I am still looking for ways to contain the mess the kids tend to string behind, or a way to remember to make them grab it and bring it in at the end of every day. But, I can car has gotten much cleaner and NEVER looks like that car up there. At any point and time, it would never take me more than 2 minutes to get it totally cleaned out and vacuum ready.

Now...if I could only find the time to vacuum. :)

*I got the picture above from this blog. That post also has some car organization tips that are great, go check it out. 

Tuesday, September 6, 2011

"Let me know if you need help"

Innocent enough, and yet, when you are going through "something" in life, it is a question that brings dread. At least to me, and I am sure to others. I do not like to ask for help. I think we are trained to be self sufficient and we feel if we ask for help, we will be looked on as "moochers" or "weak". For me, it is that I don't think of myself as worthy of anyone else's time. However, the fact is, there have been MANY times when a generic offer for "help" was made to me when I should have accepted. But then, WHAT do you ask for? What exactly is being offered? If I ask for help with dinner, will that person be offended because they only meant that the would do something like pick up some bread and milk if we need it? Or what if I tell them I need the floor vacuumed, and they meant they would take the kids to the park for a while? You see, one of the barriers to accepting "help" is not the pride issue so much as it is the fear of offending and asking for too much or for the wrong thing.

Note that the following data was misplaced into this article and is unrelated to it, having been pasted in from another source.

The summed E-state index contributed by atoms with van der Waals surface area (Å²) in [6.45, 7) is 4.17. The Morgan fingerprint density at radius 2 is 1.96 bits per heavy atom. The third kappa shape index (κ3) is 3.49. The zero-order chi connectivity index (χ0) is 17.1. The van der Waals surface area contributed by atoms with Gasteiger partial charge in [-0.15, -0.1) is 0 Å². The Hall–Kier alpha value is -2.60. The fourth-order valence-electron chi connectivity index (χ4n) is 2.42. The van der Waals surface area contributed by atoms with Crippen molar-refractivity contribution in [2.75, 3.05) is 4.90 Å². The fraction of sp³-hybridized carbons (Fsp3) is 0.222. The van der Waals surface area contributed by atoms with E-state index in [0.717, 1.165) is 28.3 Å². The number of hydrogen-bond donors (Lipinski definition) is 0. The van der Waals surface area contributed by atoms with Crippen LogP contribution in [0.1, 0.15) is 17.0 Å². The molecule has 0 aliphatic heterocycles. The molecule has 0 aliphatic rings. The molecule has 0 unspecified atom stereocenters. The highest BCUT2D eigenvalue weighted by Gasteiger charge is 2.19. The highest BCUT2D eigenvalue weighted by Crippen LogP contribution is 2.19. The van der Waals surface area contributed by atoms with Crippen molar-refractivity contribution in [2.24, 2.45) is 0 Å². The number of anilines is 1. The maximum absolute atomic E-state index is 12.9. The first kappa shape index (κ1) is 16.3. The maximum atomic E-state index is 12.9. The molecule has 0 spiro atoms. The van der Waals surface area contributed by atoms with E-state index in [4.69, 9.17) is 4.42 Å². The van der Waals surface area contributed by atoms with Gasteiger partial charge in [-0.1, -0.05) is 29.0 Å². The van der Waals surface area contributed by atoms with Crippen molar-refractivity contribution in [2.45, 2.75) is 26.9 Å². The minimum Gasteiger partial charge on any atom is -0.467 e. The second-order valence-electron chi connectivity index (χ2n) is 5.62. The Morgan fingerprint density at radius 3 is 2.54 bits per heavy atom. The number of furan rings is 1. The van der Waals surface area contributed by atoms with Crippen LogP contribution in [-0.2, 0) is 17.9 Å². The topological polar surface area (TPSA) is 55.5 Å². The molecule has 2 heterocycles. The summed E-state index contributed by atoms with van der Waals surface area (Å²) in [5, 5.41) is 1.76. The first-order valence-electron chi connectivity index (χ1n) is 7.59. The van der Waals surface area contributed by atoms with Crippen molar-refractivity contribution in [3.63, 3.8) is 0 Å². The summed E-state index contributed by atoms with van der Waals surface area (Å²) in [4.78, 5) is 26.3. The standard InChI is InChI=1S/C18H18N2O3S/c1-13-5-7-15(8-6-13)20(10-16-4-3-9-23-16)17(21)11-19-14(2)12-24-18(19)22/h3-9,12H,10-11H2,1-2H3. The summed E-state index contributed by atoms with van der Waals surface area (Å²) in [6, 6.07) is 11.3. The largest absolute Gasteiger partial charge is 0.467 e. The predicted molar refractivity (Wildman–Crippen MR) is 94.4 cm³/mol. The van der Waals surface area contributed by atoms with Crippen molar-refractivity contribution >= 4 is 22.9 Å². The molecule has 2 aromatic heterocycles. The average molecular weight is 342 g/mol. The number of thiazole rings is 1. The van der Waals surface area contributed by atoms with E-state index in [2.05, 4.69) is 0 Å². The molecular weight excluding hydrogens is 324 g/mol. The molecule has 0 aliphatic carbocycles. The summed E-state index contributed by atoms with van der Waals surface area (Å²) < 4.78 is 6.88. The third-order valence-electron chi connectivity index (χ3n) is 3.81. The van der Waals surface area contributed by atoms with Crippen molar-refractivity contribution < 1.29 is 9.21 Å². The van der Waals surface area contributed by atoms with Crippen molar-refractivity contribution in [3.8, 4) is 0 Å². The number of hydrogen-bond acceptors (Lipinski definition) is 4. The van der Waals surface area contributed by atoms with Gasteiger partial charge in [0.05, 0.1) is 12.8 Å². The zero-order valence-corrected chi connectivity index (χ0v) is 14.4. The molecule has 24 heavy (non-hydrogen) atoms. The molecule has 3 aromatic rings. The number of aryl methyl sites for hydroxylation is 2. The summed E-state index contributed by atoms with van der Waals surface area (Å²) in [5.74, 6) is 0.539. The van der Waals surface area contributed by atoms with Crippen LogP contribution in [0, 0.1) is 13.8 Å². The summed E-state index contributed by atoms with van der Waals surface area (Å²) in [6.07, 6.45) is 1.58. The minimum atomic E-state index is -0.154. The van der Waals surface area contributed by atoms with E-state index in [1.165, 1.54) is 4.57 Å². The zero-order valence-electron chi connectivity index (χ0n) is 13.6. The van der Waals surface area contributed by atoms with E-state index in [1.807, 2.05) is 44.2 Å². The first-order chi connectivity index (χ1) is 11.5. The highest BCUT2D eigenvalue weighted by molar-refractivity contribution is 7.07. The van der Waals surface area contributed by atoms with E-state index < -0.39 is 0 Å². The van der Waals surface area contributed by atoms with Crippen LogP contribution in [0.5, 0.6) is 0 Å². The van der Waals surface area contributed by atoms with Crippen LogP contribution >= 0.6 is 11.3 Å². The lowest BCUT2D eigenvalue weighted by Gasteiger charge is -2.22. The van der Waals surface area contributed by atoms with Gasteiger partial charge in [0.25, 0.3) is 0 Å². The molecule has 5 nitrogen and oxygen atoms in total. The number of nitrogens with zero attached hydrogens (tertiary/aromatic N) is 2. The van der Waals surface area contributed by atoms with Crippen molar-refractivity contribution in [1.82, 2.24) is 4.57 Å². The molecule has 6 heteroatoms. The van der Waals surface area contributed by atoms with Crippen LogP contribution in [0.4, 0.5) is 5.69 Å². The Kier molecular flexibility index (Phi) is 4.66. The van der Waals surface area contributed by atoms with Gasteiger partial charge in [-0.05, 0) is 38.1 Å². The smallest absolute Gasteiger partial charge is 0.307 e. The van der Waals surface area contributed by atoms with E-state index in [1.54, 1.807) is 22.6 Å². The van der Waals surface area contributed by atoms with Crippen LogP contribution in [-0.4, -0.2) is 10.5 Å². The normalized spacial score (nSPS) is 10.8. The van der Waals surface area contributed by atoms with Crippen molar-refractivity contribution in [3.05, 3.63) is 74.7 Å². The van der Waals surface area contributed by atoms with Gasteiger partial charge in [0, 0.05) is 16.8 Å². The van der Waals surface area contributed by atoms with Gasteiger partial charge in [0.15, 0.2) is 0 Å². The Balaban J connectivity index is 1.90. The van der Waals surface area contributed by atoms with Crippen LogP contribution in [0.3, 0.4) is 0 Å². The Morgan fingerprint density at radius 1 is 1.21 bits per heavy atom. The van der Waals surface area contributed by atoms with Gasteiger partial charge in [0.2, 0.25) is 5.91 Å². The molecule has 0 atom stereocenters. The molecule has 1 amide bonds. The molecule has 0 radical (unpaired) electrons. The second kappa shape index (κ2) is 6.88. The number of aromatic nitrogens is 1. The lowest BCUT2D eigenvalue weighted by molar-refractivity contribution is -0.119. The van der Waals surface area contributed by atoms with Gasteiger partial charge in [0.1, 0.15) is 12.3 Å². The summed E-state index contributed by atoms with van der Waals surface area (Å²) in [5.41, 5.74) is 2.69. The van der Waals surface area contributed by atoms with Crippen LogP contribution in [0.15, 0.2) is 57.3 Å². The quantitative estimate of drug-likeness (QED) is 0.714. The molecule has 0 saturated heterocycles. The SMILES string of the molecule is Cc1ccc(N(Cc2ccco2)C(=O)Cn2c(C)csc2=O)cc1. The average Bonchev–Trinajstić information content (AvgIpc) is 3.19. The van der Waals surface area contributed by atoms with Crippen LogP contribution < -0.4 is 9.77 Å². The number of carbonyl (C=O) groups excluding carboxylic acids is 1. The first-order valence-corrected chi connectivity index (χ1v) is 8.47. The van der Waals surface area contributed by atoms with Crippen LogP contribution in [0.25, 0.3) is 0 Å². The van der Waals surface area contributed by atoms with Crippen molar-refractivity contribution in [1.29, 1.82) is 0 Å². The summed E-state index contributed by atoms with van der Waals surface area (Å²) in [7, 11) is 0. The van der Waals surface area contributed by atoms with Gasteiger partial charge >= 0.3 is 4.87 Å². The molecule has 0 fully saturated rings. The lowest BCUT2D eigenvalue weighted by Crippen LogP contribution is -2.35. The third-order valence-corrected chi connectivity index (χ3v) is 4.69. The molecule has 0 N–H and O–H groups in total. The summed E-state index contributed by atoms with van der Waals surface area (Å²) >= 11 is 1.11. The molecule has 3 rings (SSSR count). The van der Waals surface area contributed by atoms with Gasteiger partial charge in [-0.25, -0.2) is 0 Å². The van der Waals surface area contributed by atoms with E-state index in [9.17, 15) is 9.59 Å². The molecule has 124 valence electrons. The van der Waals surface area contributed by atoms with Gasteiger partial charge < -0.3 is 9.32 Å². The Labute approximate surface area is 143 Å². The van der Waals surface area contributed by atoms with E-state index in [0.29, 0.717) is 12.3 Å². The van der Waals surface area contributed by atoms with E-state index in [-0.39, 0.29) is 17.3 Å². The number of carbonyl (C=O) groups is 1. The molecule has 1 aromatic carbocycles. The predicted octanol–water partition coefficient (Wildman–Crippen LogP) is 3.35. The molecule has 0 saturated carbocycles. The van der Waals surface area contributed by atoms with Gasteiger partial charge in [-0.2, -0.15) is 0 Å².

Then there is a total other issue: the generic offers for help that are empty. You know what I am talking about, the person that offers help that has no intention of doing so if you call them on it. They are the ones that offer for the sake of saying the right thing, not doing the right thing. 

Now, I have been on the accepting side of offers, and I have been the one to offer. I am JUST AS GUILTY for placing a generic offer of help to others as the offers made to me.  I will confess, I have even offered help before PRAYING that I wasn't asked to follow through.  I am not proud of that fact, but I am just being honest. 

I was reading on one of the boards I post on, and someone asked a question about how to help the family of a friend who faced hospitalization, and she received the single best piece of advice I have ever heard. Basically, when you offer "help" to someone, be specific...and a little forceful (but not too much). For example: "I would like to organize a schedule to provide meals for your family" or "I can come every Thursday to do housework that needs to be done, would that help?". Be exact, and check in. If you can only pick up stuff from the grocery store, TELL THEM that. If you can take their kids for a few hours, call them and say "Hey, could I take (insert names here) for a little while"? Most people do not want to accept help, even thought they really WANT to (Read that again and let it sink in!). If you really want to help, you need to step over that barrier.